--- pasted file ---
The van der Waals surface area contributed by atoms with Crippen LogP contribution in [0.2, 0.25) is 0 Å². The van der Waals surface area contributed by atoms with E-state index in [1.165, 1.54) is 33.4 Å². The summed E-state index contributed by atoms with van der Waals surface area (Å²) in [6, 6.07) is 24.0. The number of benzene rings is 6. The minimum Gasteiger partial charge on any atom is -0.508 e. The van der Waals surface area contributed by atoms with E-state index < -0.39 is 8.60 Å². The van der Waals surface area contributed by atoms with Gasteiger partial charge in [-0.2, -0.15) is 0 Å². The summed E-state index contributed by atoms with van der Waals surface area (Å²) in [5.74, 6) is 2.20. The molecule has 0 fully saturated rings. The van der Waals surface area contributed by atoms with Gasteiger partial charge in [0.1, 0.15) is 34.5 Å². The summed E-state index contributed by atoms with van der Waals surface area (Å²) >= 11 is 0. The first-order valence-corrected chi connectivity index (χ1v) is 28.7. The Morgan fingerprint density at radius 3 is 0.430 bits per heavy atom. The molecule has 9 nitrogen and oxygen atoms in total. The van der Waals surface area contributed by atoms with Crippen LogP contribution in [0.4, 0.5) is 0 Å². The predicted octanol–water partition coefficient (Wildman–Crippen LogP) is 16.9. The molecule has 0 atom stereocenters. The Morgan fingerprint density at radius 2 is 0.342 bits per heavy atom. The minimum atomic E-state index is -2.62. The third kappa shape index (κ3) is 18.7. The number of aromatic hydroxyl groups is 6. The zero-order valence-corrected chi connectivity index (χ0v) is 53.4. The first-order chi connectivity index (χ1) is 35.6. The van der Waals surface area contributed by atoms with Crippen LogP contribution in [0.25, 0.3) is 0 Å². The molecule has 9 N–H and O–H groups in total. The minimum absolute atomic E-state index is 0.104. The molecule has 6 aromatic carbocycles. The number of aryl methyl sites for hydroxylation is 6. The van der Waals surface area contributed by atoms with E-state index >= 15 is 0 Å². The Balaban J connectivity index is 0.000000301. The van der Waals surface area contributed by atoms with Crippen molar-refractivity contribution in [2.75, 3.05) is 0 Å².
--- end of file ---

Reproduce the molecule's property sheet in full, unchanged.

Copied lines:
The van der Waals surface area contributed by atoms with Crippen LogP contribution in [0.2, 0.25) is 0 Å². The van der Waals surface area contributed by atoms with E-state index in [1.165, 1.54) is 33.4 Å². The summed E-state index contributed by atoms with van der Waals surface area (Å²) in [6, 6.07) is 24.0. The number of benzene rings is 6. The minimum Gasteiger partial charge on any atom is -0.508 e. The van der Waals surface area contributed by atoms with E-state index < -0.39 is 8.60 Å². The van der Waals surface area contributed by atoms with Gasteiger partial charge in [-0.2, -0.15) is 0 Å². The summed E-state index contributed by atoms with van der Waals surface area (Å²) in [5.74, 6) is 2.20. The molecule has 0 fully saturated rings. The van der Waals surface area contributed by atoms with Gasteiger partial charge in [0.1, 0.15) is 34.5 Å². The summed E-state index contributed by atoms with van der Waals surface area (Å²) >= 11 is 0. The first-order valence-corrected chi connectivity index (χ1v) is 28.7. The Morgan fingerprint density at radius 3 is 0.430 bits per heavy atom. The molecule has 9 nitrogen and oxygen atoms in total. The van der Waals surface area contributed by atoms with Crippen LogP contribution in [0.4, 0.5) is 0 Å². The predicted octanol–water partition coefficient (Wildman–Crippen LogP) is 16.9. The molecule has 0 atom stereocenters. The Morgan fingerprint density at radius 2 is 0.342 bits per heavy atom. The minimum atomic E-state index is -2.62. The third kappa shape index (κ3) is 18.7. The number of aromatic hydroxyl groups is 6. The zero-order valence-corrected chi connectivity index (χ0v) is 53.4. The first-order chi connectivity index (χ1) is 35.6. The van der Waals surface area contributed by atoms with Crippen LogP contribution in [0.25, 0.3) is 0 Å². The molecule has 9 N–H and O–H groups in total. The minimum absolute atomic E-state index is 0.104. The molecule has 6 aromatic carbocycles. The number of aryl methyl sites for hydroxylation is 6. The van der Waals surface area contributed by atoms with E-state index >= 15 is 0 Å². The Balaban J connectivity index is 0.000000301. The van der Waals surface area contributed by atoms with Crippen molar-refractivity contribution in [2.75, 3.05) is 0 Å².